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How to hang wallpaper: an expert guide

Fool-proof tips to get it right first time, from pasting tips to pattern repeats. Plus, the essential DIY kit you need for the job

wallcoverings shoot styling kiera buckley jones photography by beth evans
Beth Evans

While wallpaper is a brilliant way to bring personality to a space, the act of actually hanging it can inspire dread in even the most seasoned decorator. For our definitive guide to stress-free application, we've asked the experts what you should know before you pull out the paste, from the number you need to work out how much to buy to conquering corners and sockets.

How to hang wallpaper

Where do I begin?

First, work out how much wallpaper you need. Measure the width of the room and divide by 53cm (the width of a standard roll). This calculates the number of drops. Then multiply by the height of the room (allowing an extra 10cm).

‘Once you know the wall height, cut a drop of wallpaper, leaving a few extra centimetres at the top and bottom for trimming,’ advises wallpaper designer Abigail Edwards. Also, make sure that all rolls have the same batch number so there’s no colour variation.

Where do I hang my first drop?

‘From the left-hand side, measure 50cm and make a pencil mark – that’s your starting point,’ says Abby Hesketh, paint and colour specialist at Graham & Brown, who suggests beginning with the second drop from the corner. If the wallpaper has a large pattern, hang the first length over a fireplace or other focal point and work outwards. ‘Don’t use the edge of the wall as a guide – they are rarely straight,’ continues Edwards. ‘I use a plumb line to mark a vertical.’

How do I line up pattern repeats?

‘Find two points of the design – such as a leaf or animal – and look for these elements each time,’ says Raymond Goodheart, archivist at Cole & Son. ‘This will help ensure that you are correctly lining up the pattern.’ For Edwards, planning ahead helps. ‘I prepare a few drops in advance by laying the paper on the floor to make sure the pattern lines up. I find this easier than cutting lengths of wallpaper whilst pattern-matching on the wall,’ she says.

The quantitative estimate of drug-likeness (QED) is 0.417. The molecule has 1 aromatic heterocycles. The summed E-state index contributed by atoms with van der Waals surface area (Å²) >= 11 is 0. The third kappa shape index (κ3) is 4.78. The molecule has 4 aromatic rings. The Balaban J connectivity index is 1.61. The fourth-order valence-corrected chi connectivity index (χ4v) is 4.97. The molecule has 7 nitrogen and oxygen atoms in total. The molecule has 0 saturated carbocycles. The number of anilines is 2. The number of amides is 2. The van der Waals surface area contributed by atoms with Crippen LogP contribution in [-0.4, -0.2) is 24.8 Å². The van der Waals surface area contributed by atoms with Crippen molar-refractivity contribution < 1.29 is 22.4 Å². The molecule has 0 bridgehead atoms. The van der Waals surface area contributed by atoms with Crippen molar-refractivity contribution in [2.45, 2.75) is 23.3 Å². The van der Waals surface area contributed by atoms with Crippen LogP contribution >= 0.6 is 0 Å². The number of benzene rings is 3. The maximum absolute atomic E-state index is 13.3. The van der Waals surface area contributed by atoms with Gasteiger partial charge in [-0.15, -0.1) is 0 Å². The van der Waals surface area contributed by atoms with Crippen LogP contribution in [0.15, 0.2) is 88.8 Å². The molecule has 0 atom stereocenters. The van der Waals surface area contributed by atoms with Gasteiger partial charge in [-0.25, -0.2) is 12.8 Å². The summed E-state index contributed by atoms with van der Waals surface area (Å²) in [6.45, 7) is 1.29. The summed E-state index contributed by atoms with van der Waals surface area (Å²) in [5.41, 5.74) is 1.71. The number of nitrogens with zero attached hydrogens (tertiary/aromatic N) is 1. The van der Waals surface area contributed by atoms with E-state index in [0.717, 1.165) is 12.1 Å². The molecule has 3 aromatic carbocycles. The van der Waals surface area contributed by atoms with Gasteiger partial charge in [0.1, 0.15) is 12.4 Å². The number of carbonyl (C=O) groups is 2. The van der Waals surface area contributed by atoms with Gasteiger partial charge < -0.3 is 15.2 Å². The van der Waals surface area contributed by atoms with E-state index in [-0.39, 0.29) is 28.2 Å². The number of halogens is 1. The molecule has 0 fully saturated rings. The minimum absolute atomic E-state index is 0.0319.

wallcoverings shoot styling kiera buckley jonesphotography by beth evans
Beth Evans

Mural wallcoverings need just as much care. ‘Murals often need to be trimmed from the sides, top and bottom to fit the space so it’s important to work out the positioning before any cuts are made,’ explains Philippe Desart, managing director of wallcovering manufacturer Arte.

What about pasting?

Check whether the wallpaper is traditional – in which case you’ll need to paste each drop – or paste the wall. For the latter, ‘apply paste a couple of centimetres wider than the wallpaper so you can hang the second drop without getting paste on the first section,’ continues Hesketh.

Use a wallpaper brush to smooth out any air bubbles, brushing from the centre outwards. Textured wallcoverings often need to be prepped differently. For instance, Arte’s metallic foil is moistened with cold water on the non-woven backing, which has to soak in for 10 minutes before a low-water adhesive is applied to the wall.

Anything else to consider?

Corners and sockets can be tricky. For the former, the key is to brush the wallpaper into the corner and around it. ‘There is a good chance the corner will not be perfectly vertical. You will only need to go around the corner with the paper by approximately 2-3cm, or until the wall is vertical again,’ says Hesketh.

For sockets, turn off the electrics, pull away from the wall and smooth the paper over it. ‘Mark the corners of the socket on the paper and score an “X” diagonally joining the corners. Cut along the lines that form the “X” and peel back to reveal the socket. Excess paper can be pushed behind the socket fitting for a seamless finish.’



Arte’s ‘Clearpro’ adhesive is for non-woven wallcoverings and fabric-backed wallcoverings. £35 for 5kg, janeclayton.co.uk


‘Prep Stainless Steel Wallpaper Scissors’ make it easy to cut wallpaper on a flat surface. £5.14, toolstation.com


For traditional wallpaper, an old-school pasting table is crucial. £12, diy.com


The ‘Harris Seriously Good Paste Brush’ is perfect for applying –and spreading – wallpaper paste. £6.99, grahambrown.com


Get rid of any air bubbles with a wallpaper brush from Lick. £9, lickhome.com


Smooth wallpaper seams for more invisible joins with the ‘Hamilton Perfection Wooden Seam Roller’. £7.49, leylandsdm.co.uk

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